BIRN’s regional director Gordana Igric highlighted the difference between analyses and investigative reports.

Gavin Mac Fadyen, Director of the Centre for Investigative Journalism in London, explained the importance of libel law and outlined ways of acquiring conventional and unconventional evidence, using his own experiences to illustrate the points he made.

Following this presentation and a discussion with participants, he noted, “Particularly regarding investigations, I was impressed that people were able to do the work they do without the advantages we have in America.”

Paul Radu from the Romanian Centre for Investigative Research impressed the participants with a presentation on computer-assisted research, detailing a range of useful databases and other software useful for unearthing valuable and reliable information.

The second day of the training was devoted to workshops on a series of topics.

The first was devoted to business journalism in the Balkans and was led by Eric Jansson, a freelance journalist and former Belgrade correspondent for the Financial Times. The event featured a discussion with a panel of business leaders, including a business lawyer and a representative of an international company with an office in Belgrade.

They all underlined the importance for business journalists to understand their topics well, so as to avoid sensationalism and speculative assessments of markets.

Erol Mujanovic, an independent consultant for the International Republican Institute, said “This workshop allowed me to get to know what business people are expecting from journalists in terms of analysis.”

The second workshop focused on regional justice and was led by BIRN Bosnia’s Country Director Nerma Jelacic, along with court reporter Nidzara Ahmetasevic. They concentrated on war crimes trials in Bosnia and Herzegovina, explaining the various stages of trials.

The third, led by Gavin MacFadyen, invited the participants to investigate a hypothetical crime, with the aim of helping to develop their own investigative skills.

“The training was useful for me mainly because it was well balanced between the theoretical and practical aspects of how an investigation gets done, said Boryana Dzambazova,, Bulgaria

The training was concluded with a session in which participants and BIRN staff discussed ideas for future Balkan Insight articles.

A common thread running through participants’ impressions of the training was that it provided them with useful advice and skills and also enabled them to talk to other participants, trainers and BIRN staff.

“The workshop invigorated my passion for the region and my desire to report about it. It was great to see peers in the Balkans swarming with ideas and willing to produce good stories. There was a good array of speakers of different backgrounds.” Altin Raxhimi, freelance journalist, Albania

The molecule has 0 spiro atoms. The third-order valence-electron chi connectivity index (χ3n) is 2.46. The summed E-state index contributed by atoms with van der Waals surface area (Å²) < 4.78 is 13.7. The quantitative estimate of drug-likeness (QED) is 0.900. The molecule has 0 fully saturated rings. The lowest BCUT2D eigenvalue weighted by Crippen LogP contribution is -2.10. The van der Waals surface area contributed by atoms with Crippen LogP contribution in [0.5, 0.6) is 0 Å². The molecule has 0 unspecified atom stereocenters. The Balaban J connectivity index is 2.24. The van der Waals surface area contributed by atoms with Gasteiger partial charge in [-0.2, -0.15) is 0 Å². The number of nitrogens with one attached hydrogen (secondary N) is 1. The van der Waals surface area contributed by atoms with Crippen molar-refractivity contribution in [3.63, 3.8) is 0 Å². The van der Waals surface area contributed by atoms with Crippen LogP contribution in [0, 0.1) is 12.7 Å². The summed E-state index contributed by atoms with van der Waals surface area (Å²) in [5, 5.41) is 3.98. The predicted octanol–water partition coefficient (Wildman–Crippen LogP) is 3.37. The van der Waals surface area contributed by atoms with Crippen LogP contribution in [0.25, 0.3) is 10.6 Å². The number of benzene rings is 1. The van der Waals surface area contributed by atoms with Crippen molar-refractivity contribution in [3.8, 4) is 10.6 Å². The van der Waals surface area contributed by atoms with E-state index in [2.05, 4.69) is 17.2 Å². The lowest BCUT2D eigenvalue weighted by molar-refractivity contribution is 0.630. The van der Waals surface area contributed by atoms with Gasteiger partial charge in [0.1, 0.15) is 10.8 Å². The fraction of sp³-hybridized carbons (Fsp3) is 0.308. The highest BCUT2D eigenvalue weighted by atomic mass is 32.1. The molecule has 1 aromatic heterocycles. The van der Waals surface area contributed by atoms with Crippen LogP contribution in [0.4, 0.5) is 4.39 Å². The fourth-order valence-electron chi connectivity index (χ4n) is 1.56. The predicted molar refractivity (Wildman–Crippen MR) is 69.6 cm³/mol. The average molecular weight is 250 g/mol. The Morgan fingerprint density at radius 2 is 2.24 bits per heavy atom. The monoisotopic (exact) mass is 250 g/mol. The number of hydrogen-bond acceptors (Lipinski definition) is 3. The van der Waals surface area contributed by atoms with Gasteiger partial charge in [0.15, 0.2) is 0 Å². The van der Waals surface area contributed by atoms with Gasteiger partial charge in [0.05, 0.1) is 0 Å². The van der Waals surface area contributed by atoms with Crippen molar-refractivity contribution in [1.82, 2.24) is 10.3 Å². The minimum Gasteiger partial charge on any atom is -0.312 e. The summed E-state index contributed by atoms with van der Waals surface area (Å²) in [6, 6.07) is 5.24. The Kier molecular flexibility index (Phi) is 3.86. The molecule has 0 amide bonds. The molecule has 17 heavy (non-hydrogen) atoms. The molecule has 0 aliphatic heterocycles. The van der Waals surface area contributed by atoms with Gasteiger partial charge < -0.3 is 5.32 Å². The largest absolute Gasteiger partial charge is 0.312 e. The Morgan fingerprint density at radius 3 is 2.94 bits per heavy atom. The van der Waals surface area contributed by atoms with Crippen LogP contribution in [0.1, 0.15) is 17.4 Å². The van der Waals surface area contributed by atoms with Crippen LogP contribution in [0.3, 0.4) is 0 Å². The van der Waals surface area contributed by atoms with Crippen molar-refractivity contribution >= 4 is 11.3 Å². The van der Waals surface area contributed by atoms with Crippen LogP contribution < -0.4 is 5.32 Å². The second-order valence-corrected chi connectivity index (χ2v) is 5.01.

The program is supported by the Dutch Foreign Ministry, the Norwegian Foreign Ministry, the C.S. Mott Foundation, the Balkan Trust for Democracy and the Rockefeller Brothers foundation.

BIRN Bulgaria workshop on analytical journalism

Albena Shkodrova, Director of BIRN Bulgaria, will hold a workshop on
analytical journalism on September 20-21 in Sofia. It will be part of a
long-term course for Roma journalists-in-training organized by the
Access Foundation.

This project focuses on young members of the Roma community and prepares them for careers in journalism. It aims thereby to redress the negative representation of the Roma minority in the Bulgarian media by integrating Roma journalists in media outlets.

The training consists of four months of theoretical lectures, workshops and seminars followed by a six months of practical work in which trainees apply their new skills in a professional setting.

The theoretical part involves training in basic journalism skills, grammar, style, politics, law, economic, social, and judicial reporting, media management, human rights, interethnic relations, computer-assisted reporting and English.

In the workshop, Shkodrova will introduce trainees to the basic standards of writing a journalistic analysis, pointing out the difference in the way analyses are written in Bulgaria and in the international media, and between a commentary and an analysis.

BIRN Bulgaria’s director will familiarize them with the BIRN house style and give them an opportunity to come up with themes for their own pieces of analysis, based on techniques taught in the course. These may be published in Balkan Insight.

The first day of the workshop will cover the theoretical part of the session while the second will take the form of a brainstorming session aimed at producing potential themes.